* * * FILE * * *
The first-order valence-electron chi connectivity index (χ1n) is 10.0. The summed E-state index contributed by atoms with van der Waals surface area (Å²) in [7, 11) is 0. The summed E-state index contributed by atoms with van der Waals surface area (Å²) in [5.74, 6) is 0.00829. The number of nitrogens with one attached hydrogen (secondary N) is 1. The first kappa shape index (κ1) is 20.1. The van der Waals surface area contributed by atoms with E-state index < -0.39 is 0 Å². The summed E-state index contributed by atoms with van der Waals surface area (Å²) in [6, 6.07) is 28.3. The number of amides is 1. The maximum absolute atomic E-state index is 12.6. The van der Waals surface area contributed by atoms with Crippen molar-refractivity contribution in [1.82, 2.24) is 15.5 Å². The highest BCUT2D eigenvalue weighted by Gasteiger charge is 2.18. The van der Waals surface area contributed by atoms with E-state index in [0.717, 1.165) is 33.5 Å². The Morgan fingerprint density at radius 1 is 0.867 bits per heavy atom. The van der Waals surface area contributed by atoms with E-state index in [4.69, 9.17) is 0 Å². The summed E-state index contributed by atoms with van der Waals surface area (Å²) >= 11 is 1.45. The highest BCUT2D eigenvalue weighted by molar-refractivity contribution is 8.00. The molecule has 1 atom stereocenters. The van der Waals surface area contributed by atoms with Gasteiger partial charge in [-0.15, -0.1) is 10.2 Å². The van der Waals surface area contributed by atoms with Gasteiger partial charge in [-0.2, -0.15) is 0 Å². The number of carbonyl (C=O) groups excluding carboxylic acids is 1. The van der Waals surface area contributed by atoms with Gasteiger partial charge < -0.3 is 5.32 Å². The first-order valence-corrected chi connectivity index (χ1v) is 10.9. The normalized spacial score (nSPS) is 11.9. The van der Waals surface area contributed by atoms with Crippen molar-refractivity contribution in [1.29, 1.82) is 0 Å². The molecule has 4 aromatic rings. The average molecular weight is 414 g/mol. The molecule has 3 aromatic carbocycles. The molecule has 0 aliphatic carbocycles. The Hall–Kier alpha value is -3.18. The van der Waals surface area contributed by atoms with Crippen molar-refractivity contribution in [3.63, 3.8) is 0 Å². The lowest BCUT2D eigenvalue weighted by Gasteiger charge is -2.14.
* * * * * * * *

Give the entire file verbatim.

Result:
The first-order valence-electron chi connectivity index (χ1n) is 10.0. The summed E-state index contributed by atoms with van der Waals surface area (Å²) in [7, 11) is 0. The summed E-state index contributed by atoms with van der Waals surface area (Å²) in [5.74, 6) is 0.00829. The number of nitrogens with one attached hydrogen (secondary N) is 1. The first kappa shape index (κ1) is 20.1. The van der Waals surface area contributed by atoms with E-state index < -0.39 is 0 Å². The summed E-state index contributed by atoms with van der Waals surface area (Å²) in [6, 6.07) is 28.3. The number of amides is 1. The maximum absolute atomic E-state index is 12.6. The van der Waals surface area contributed by atoms with Crippen molar-refractivity contribution in [1.82, 2.24) is 15.5 Å². The highest BCUT2D eigenvalue weighted by Gasteiger charge is 2.18. The van der Waals surface area contributed by atoms with E-state index in [0.717, 1.165) is 33.5 Å². The Morgan fingerprint density at radius 1 is 0.867 bits per heavy atom. The van der Waals surface area contributed by atoms with E-state index in [4.69, 9.17) is 0 Å². The summed E-state index contributed by atoms with van der Waals surface area (Å²) >= 11 is 1.45. The highest BCUT2D eigenvalue weighted by molar-refractivity contribution is 8.00. The molecule has 1 atom stereocenters. The van der Waals surface area contributed by atoms with Gasteiger partial charge in [-0.15, -0.1) is 10.2 Å². The van der Waals surface area contributed by atoms with Gasteiger partial charge in [-0.2, -0.15) is 0 Å². The number of carbonyl (C=O) groups excluding carboxylic acids is 1. The van der Waals surface area contributed by atoms with Gasteiger partial charge < -0.3 is 5.32 Å². The first-order valence-corrected chi connectivity index (χ1v) is 10.9. The normalized spacial score (nSPS) is 11.9. The van der Waals surface area contributed by atoms with Crippen molar-refractivity contribution in [1.29, 1.82) is 0 Å². The molecule has 4 aromatic rings. The average molecular weight is 414 g/mol. The molecule has 3 aromatic carbocycles. The molecule has 0 aliphatic carbocycles. The Hall–Kier alpha value is -3.18. The van der Waals surface area contributed by atoms with Crippen molar-refractivity contribution in [3.63, 3.8) is 0 Å². The lowest BCUT2D eigenvalue weighted by Gasteiger charge is -2.14.